This maintenance check provides peace of mind because most generators aren’t called on to run at full steam — which may be necessary in a hurricane. You want to know that your generator will work at max pressure and not let you down. Load bank tests also help burn off any excess carbon, soot, or unused fuel that might be present in diesel generators and could cause a fire hazard.
This test also provides your electrical contractor with plenty of valuable data on how your unit cools alongside amp ratings, wiring conditions, engine RPMs, and voltage numbers. Make sure the contractor refers to your generator manufacturer’s guidelines so the load bank test will take your specific model design into account and any repairs made won’t void the warranty.
Complying with safety regulations
The National Fire Protection Association (NFPA) provides essential guidance for commercial generator maintenance and other related best practices in the NFPA 110 resource. There, businesses can read all the necessary regulations that will keep their generators functioning and code compliant.
It’s especially important that medical/care facilities follow these maintenance rules. The Universal Electrical Services team knows first-hand just how important because we’ve assisted in ensuring nursing homes have life-saving generator systems they can rely on in a hurricane.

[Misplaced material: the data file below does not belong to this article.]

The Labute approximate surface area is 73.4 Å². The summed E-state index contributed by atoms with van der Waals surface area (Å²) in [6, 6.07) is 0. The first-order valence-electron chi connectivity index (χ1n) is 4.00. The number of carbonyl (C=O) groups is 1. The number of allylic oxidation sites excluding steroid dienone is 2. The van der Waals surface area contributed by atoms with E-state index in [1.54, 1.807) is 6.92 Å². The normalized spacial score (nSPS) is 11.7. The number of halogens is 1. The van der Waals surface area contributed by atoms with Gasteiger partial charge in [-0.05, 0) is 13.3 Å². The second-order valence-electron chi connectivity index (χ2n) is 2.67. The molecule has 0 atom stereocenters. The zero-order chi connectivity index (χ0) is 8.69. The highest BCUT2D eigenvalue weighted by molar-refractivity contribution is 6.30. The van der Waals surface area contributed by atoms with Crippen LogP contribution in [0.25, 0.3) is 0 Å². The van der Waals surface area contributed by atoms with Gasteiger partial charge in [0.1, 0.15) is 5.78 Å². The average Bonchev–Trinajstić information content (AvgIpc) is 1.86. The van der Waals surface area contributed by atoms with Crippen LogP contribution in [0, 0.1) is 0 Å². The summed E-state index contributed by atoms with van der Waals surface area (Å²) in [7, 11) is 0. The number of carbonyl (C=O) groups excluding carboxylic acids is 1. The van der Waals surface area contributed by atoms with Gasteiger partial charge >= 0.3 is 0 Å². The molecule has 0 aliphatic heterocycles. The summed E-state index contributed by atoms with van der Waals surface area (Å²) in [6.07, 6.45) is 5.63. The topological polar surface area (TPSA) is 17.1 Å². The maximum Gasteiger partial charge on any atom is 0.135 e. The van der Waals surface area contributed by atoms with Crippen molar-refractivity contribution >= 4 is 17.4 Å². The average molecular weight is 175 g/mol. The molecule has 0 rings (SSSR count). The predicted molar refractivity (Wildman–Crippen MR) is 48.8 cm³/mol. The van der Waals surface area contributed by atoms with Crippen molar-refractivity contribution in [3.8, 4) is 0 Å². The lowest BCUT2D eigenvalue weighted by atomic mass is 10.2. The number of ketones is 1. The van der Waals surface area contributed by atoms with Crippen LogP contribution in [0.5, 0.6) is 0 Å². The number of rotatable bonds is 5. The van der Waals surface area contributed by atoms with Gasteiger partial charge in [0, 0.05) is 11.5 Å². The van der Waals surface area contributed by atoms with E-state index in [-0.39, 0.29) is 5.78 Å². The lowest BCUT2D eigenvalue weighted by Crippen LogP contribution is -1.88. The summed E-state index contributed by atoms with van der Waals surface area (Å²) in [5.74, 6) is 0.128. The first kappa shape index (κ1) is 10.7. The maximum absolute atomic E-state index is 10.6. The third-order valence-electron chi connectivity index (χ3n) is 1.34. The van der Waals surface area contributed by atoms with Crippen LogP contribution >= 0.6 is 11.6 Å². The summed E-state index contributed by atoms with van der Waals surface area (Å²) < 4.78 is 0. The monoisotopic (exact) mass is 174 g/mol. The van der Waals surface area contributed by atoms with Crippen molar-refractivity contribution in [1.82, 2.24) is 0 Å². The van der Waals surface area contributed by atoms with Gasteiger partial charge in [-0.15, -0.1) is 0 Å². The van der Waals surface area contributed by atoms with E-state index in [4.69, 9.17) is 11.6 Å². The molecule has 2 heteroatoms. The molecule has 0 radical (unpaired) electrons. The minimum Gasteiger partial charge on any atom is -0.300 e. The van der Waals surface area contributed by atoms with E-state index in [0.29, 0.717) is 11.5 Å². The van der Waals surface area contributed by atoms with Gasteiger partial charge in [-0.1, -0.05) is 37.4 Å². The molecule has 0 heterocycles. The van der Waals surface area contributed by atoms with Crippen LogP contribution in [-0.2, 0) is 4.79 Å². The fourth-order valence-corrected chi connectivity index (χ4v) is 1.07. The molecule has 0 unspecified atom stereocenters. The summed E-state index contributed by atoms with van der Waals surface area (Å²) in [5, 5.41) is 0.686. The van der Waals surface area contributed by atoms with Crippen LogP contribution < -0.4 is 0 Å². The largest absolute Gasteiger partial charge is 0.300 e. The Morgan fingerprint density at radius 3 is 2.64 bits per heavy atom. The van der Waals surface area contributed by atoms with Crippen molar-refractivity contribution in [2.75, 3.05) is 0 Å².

If you need an at-a-glance guide to which parts of the NFPA 110 are most pressing to read, you can find that here. This second resource offers an even more comprehensive list of suggested maintenance steps based on the weekly, monthly, and annual schedules. It also reiterates that no list is exhaustive and that your manufacturer’s guidelines must be closely followed.
Check everything when the winds subside
We’re all relieved when hurricanes head off, but the commercial generator maintenance work isn’t over yet. External unit damage is easy to see and should be addressed right away, but businesses should also schedule a follow-up visit from their electrical contractor to give the generator another thorough check-up. They can also look for any vulnerabilities in your current maintenance plan and offer advice on improving it.
UES is your go-to team for hurricane generator prep
While maintenance can seem like a chore or an avoidable expense, it’s actually a massive investment in business continuity, customer satisfaction, and the safety and wellbeing of your customers and staff.
The Universal Electrical Services team has over 20 years of experience in helping businesses stay powered up when hurricanes are bearing down. We’re licensed throughout Florida and serve every kind of company from health care hubs to data centers. We get the job done right the first time and no generator issue is too big or too small for us to handle.
Why wait another minute without absolute certainty in your generator? Visit our contact page to get in touch and our commercial maintenance experts will get back to you in a flash!